Longtime state Assemblyman Fred Thiele (I-Sag Harbor), who represents the Island, has decided against a bid to challenge incumbent 1st District Republican Congressman Lee Zeldin of Shirley in 2018.
Meanwhile, county Legislator Kate Browning (D-Shirley) threw her hat into the ring for that seat last week.
Should there be a primary vote in the 1st District, it would take place June 26, 2018. The general election is set for Nov. 6, 2018.
Ms. Browning has been a county legislator for 12 years and is prohibited by a term-limit law from seeking re-election.
Both Mr. Thiele and Ms. Browning said they would not run a primary against each other.
The assemblyman says he’s backing Ms. Browning for Congress.
Asked what led to his decision, Mr. Thiele replied, “I think there were two things. One is the realization that I can probably accomplish more on the issues that I care about as the senior member of the state Legislature in Albany than as a 65-year-old freshman congressman in Washington.
“And secondly, on the political side of things, I would have to think that the strategy for winning that seat requires the early selection of a candidate — and the lack of a primary. That simply wasn’t happening. There’s probably half a dozen candidates out there and I think a primary seems likely. I think the only one who benefits from a primary is the incumbent.”
Mr. Thiele said there needed to have been early consensus around one candidate.
He also noted that in order to run for Congress, he would have to give up his Assembly seat, since both positions are up for election in 2018.
“I have a lot of respect for Fred,” Ms. Browning said. “Certainly I would not want to run a primary against him. He’s become a really good friend over the years. I wouldn’t do that with a friend.”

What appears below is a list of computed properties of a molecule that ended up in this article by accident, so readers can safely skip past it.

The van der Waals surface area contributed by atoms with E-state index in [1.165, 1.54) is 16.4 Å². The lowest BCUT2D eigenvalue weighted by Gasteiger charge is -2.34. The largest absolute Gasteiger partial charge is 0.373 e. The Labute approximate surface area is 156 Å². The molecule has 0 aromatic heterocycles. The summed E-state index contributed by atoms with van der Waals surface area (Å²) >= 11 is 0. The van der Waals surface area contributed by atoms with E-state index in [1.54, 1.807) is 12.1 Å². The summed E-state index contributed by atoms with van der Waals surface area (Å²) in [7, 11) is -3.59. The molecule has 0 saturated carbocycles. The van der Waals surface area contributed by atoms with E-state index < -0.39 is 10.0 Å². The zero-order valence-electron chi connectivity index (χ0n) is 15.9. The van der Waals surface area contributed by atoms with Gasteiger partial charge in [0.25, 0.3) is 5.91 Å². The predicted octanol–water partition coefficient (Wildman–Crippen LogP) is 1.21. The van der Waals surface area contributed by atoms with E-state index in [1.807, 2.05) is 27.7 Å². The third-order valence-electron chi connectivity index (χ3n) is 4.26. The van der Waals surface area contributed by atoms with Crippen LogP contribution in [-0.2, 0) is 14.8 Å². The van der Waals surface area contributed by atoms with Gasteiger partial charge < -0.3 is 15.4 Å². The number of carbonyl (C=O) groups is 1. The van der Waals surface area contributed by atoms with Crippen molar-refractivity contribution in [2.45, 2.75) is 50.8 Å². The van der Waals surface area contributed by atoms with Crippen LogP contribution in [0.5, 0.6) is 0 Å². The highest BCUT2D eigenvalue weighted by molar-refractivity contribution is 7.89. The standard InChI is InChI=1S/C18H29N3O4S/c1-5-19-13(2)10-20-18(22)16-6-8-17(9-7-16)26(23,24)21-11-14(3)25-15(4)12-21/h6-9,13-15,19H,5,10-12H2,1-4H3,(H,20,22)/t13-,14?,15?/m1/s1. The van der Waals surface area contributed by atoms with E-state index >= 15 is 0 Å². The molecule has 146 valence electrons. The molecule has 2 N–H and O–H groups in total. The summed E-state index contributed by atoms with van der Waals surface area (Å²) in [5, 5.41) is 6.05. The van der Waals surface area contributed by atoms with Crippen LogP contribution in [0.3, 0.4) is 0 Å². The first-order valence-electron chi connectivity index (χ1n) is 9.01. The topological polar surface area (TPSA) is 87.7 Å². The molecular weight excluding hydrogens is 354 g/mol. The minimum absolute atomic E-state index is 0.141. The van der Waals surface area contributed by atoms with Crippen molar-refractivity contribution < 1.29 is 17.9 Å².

Ms. Browning said she feels she’s in a good position to win both the primary and the general election.
“I’ve been a legislator for 12 years. I feel like I’ve won handily every election and I think I have a good record to show and I’ve worked with my colleagues on the Legislature for the good of the entire county,” she said.
Ms. Browning added that she’s “not a party person” and has backed both Republicans and Democrats on issues that will protect the quality of life in their districts.
“I’ll cross party lines if I have to in order to do the right thing for my constituents,” she said.
Ms. Browning has been registered with the Working Families party for most of her years in the Legislature and ran with Democratic backing. She recently changed her registration to Democrat.
“I think issues like open space and farmland preservation are extremely important for the survival of the East End,” she said. “My record on water quality, I think, is very strong.”
Ms. Browning feels Mr. Zeldin “has forgotten that he has a district. When it comes to a lot of what’s going on, he just falls in step with the Paul Ryan establishment and is not necessarily looking at what’s best for his district.”
She said a Republican tax reform bill will hurt Long Islanders and New Yorkers.
Mr. Zeldin has said Republicans plan to simplify the tax code.
“I want to see my hard-working constituents keeping more of their paychecks, experiencing a lower cost of living and being able to save more for retirement,” the congressman said in a press release. “All of this is possible.”
Other Democratic candidates who have officially thrown their hats in the ring for Congress in 2018 include former county legislator Vivian Viloria-Fisher of Setauket; Brendon Henry of Center Moriches; Perry Gershon of East Hampton; David Pechefsky of Brooklyn; and Elaine DiMasi of Ronkonkoma, according to the FEC.
While Ms. Viloria-Fisher may have the best name recognition of that group, it’s Mr. Gershon who is thus far leading Democrats in campaign funding, having raised $506.579 through the latest FEC filings, followed by Mr. Pechefsky — who said he plans to move into the district — at $170,818 and Ms. Viloria-Fisher at $35,619.
The other candidates have yet to raise any campaign funds, according to the FEC.
Ms. Zeldin, meanwhile, has thus far raised $952,873, according to the latest FEC filings.